In those with diabetes and FI, the priority is mitigating the increased risk for uncontrolled hyperglycemia and severe hypoglycemia. Reasons for the increased risk of hyperglycemia include the steady consumption of inexpensive carbohydrate-rich processed foods, binge eating, financial constraints to the filling of diabetes medication prescriptions, and anxiety/depression leading to poor diabetes self-care behaviors. Hypoglycemia can occur as a result of inadequate or erratic carbohydrate consumption following the administration of sulfonylureas or insulin.
If using a sulfonylurea in patients with FI, glipizide may be considered due to its relatively short half-life. It can be taken immediately before meals, thus obviating the need to plan meals to an extent that may be unreachable for those with FI.
For those needing insulin, rapid-acting insulin analogs, preferably delivered by a pen, may be used immediately after meal consumption, whenever food becomes available. While such insulin analogs may be costly, many pharmaceutical companies provide access to free medications through patient assistance programs. If rapid-acting insulin analogs are not options for those with FI who need insulin therapy, a relatively low dose of an ultra-long-acting insulin analog may be prescribed simply to prevent marked hyperglycemia, while recognizing that tight control may not be possible in such cases. Providers should also seek local resources that might help patients with diabetes and their family members to more regularly obtain nutritious food (66).
Homelessness often accompanies many additional barriers to diabetes self-management, including FI, literacy and numeracy deficiencies, lack of insurance, cognitive dysfunction, and mental health issues. Additionally, patients with diabetes who are homeless need secure places to keep their diabetes supplies and refrigerator access to properly store their insulin and take it on a regular schedule. Risk for homelessness can be ascertained using a brief risk assessment tool developed and validated for use among veterans (67). Given the potential challenges, providers who care for homeless individuals should be familiar with resources or have access to social workers that can facilitate temporary housing for their patients as a way to improve diabetes care.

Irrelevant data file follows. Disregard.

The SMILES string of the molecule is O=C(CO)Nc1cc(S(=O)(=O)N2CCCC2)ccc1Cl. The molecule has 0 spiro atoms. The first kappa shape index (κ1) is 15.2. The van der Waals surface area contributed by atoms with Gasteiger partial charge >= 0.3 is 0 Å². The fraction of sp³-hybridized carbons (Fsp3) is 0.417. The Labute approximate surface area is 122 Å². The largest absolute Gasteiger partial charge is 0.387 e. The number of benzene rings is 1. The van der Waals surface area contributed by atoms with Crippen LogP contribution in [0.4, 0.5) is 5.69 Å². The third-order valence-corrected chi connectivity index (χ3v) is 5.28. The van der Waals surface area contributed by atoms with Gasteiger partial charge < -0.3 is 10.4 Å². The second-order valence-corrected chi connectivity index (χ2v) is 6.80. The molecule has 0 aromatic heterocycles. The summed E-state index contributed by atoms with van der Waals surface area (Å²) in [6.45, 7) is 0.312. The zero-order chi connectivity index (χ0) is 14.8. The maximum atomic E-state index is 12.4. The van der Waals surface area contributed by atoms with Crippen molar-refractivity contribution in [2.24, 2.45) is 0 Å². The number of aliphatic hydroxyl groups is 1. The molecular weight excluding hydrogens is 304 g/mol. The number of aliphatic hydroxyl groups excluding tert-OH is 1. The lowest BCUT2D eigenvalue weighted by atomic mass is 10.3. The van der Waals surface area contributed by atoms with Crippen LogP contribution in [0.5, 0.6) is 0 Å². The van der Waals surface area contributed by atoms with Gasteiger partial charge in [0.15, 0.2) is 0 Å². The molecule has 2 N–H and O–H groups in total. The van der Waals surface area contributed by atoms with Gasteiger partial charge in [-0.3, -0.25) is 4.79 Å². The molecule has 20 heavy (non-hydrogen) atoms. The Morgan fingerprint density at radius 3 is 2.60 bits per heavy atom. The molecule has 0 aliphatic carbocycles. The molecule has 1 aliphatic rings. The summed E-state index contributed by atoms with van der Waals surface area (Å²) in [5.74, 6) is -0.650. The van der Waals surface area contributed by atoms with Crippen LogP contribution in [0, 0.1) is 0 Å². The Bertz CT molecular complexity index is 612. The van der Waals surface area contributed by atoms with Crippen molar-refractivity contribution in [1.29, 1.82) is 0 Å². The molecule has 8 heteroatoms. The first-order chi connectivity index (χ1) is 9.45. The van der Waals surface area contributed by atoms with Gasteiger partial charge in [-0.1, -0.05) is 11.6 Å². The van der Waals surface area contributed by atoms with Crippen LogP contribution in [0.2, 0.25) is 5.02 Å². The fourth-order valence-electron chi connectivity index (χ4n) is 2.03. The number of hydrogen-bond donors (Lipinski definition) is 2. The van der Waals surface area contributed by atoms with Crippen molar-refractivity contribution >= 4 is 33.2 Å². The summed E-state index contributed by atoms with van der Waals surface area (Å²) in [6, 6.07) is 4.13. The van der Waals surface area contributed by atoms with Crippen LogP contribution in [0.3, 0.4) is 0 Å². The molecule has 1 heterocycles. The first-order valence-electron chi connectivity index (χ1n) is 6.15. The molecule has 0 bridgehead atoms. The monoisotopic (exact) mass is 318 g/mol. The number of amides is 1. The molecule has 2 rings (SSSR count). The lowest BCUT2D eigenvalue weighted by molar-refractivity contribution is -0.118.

Providers who care for non-English speakers should develop or offer educational programs and materials in multiple languages with the specific goals of preventing diabetes and building diabetes awareness in people who cannot easily read or write in English. The National Standards for Culturally and Linguistically Appropriate Services in Health and Health Care provide guidance on how health care providers can reduce language barriers by improving their cultural competency, addressing health literacy, and ensuring communication with language assistance (68). The site offers a number of resources and materials that can be used to improve the quality of care delivery to non-English–speaking patients.
Identification or development of community resources to support healthy lifestyles is a core element of the CCM (8). Health care community linkages are receiving increasing attention from the American Medical Association, the Agency for Healthcare Research and Quality, and others as a means of promoting translation of clinical recommendations for lifestyle modification in real-world settings (69). Community health workers (CHWs) (70), peer supporters (71,72), and lay leaders (73) may assist in the delivery of DSMES services (61), particularly in underserved communities. A CHW is defined by the American Public Health Association as a “frontline public health worker who is a trusted member of and/or has an unusually close understanding of the community served” (74). CHWs can be part of a cost-effective, evidence-based strategy to improve the management of diabetes and cardiovascular risk factors in underserved communities and health care systems (75).
Suggested citation: American Diabetes Association. 1. Improving care and promoting health in populations: Standards of Medical Care in Diabetes—2018. Diabetes Care 2018;41(Suppl. 1):S7–S12